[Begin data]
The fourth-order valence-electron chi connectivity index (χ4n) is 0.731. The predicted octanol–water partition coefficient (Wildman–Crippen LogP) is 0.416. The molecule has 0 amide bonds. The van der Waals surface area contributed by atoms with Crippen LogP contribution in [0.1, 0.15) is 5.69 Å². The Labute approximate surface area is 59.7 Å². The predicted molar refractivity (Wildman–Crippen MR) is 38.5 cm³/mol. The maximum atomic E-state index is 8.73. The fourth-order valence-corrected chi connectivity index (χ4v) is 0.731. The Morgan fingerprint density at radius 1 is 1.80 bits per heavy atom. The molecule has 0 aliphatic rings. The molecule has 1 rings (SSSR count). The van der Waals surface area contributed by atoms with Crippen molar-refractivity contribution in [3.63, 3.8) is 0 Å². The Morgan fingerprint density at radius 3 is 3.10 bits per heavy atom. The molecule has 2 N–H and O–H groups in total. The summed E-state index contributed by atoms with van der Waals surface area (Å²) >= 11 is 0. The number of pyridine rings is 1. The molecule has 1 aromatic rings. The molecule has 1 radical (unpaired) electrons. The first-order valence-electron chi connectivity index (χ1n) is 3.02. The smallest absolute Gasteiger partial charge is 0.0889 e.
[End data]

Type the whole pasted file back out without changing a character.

The fourth-order valence-electron chi connectivity index (χ4n) is 0.731. The predicted octanol–water partition coefficient (Wildman–Crippen LogP) is 0.416. The molecule has 0 amide bonds. The van der Waals surface area contributed by atoms with Crippen LogP contribution in [0.1, 0.15) is 5.69 Å². The Labute approximate surface area is 59.7 Å². The predicted molar refractivity (Wildman–Crippen MR) is 38.5 cm³/mol. The maximum atomic E-state index is 8.73. The fourth-order valence-corrected chi connectivity index (χ4v) is 0.731. The Morgan fingerprint density at radius 1 is 1.80 bits per heavy atom. The molecule has 0 aliphatic rings. The molecule has 1 rings (SSSR count). The van der Waals surface area contributed by atoms with Crippen molar-refractivity contribution in [3.63, 3.8) is 0 Å². The Morgan fingerprint density at radius 3 is 3.10 bits per heavy atom. The molecule has 2 N–H and O–H groups in total. The summed E-state index contributed by atoms with van der Waals surface area (Å²) >= 11 is 0. The number of pyridine rings is 1. The molecule has 1 aromatic rings. The molecule has 1 radical (unpaired) electrons. The first-order valence-electron chi connectivity index (χ1n) is 3.02. The smallest absolute Gasteiger partial charge is 0.0889 e.